Air Friction

by Robert Scott Thompson

supported by
Brian Bourassa
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Brian Bourassa ...about as close to Brian Eno's vision of "Ambient" music as I've come, aside from Eno himself. At last, a true backdrop to life, one that doesn't beg for your attention.

Also Check out:
The New View Over Atlantis

Shadow Gazing Favorite track: The Moon and Certain Angles.
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about

“It is every bit as cutting edge and futuristic as those albums were (Brian Eno/Robert Fripp). In short, this album was ahead of its time.” - All Music Guide

“What a great release it is ... this is a stunningly beautiful release and very highly recommended.” - CD Spectrum

“Robert Scott Thompson’s creativity has NO ceiling! This is a winner at all levels!” - Jim Brenholts

“Overall, this is a very satisfying album of ambience.” - Ambience Magazine
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This release melds computer generated music, pop, world, and ambient influences into a cohesive collection of fourteen pieces, milestones of aural communication. To achieve this unique tapestry of sound, Robert uses analog and digital synthesizers, piano, acoustic and electronic percussion, electric guitar, bass, cello, and flute to create a synthesis of real and imagined timbres. Thompson creates a unique visual imagery with the music.. Conveying the right mood to make each piece create maximum impact on the listener. Robert combines various influences and creates a satisfying blend - driving rhythms, industrial cacophonies, dark ambience - forming pieces that transform and mutate throughout, avoiding the stasis of much ambience. What takes place is a compromise between the ancient and the new, the spiritual and the material. Air Friction is animated music with a fresh improvisatory spirit and a true artistic statement which further defines the ever-changing musical persona of Robert Scott Thompson.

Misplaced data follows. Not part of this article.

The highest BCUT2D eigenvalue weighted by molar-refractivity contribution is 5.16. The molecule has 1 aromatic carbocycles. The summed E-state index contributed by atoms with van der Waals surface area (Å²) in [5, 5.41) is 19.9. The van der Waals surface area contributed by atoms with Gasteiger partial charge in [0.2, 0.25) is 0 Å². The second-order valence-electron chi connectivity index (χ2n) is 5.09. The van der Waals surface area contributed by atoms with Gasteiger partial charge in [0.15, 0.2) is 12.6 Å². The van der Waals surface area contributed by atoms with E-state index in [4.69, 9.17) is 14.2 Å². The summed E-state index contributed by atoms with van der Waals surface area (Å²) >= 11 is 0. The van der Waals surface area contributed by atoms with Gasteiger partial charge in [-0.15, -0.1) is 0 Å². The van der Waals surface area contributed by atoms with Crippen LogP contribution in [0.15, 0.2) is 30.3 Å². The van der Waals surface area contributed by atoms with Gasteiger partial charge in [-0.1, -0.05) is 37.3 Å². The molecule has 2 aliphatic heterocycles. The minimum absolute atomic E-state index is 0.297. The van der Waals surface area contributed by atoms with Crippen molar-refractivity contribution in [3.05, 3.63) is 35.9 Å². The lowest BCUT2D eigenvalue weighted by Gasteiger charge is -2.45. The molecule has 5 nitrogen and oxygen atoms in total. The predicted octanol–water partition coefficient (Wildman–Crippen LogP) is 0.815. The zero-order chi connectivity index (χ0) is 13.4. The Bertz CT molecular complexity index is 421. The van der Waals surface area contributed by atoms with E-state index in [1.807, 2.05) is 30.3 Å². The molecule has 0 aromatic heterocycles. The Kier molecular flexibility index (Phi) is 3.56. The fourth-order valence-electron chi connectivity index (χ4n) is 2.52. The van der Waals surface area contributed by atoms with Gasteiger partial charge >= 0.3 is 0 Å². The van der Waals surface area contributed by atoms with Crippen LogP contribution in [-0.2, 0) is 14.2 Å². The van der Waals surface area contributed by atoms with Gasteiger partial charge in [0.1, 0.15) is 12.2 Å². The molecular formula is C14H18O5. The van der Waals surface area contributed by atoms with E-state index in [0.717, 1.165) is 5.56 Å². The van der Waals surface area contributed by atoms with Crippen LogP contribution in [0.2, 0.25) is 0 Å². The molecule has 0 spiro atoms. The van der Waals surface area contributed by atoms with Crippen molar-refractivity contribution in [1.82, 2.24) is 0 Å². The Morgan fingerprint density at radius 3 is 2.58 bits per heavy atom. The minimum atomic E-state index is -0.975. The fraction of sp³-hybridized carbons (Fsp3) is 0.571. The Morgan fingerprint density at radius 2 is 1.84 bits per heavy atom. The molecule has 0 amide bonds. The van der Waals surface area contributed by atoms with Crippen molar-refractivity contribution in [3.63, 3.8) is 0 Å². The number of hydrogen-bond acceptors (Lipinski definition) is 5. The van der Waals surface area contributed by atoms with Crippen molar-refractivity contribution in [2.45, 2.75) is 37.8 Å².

Ambient music fans rejoice! Air Friction is available on CD and what a great release it is! The music is a drifting, meandering collage of synthesized sounds a la Brian Eno which creates a very subtle but always interesting background of beautiful sounds. This release satisfies the major premise of good ambient music in that it can be listened to on a number of different levels — I have listened to this while working and appreciated the serene calm it produced when concentration was necessary. I have also listened to this release as my primary interest and was amazed at the diversity of the 14 tracks contained on this release. This is a stunningly beautiful release and very highly recommended.

— SME, CD Spectrum 1999

Air Friction, from 1995, is subtitled 'collected ambient music' and puts together 14 midlength (5 to 7 minutes long) gentle pieces produced from sythesizers, piano, percussion, guitar, cello, flute and computer. RST wishes the sounds as soothe and nourish, and combine his interests in computer, pop and ambient music. The piano is a strong presence in many of the pieces, providing a direct link to Satie's musique d'ameublement which RST indicates was a guide. However, the melodies sit within a broad field of percussion, vocal tones and synthesizer washes typified in the climax provided by Atmosphere, the final track. We began, however, with The moon and certain angles where high and querulous tones intrude into a deeper drifting meditation. This sets the mood which will continue over the full 73 minutes: a mellow ambience which gently undermines itself to provide a slight (and interesting) uncertainty and unease. Pure vision through the looking glass, for instance, features a pair of melodies (computer generated, which sound like harpsichords (and, I must admit, are almost enoesque) which are played in counterpoint producing some unsettling note sequences. A Baroque-feel continues in Air friction where a 'clarinet' carries the melody over an orchestration of voices and keyboards.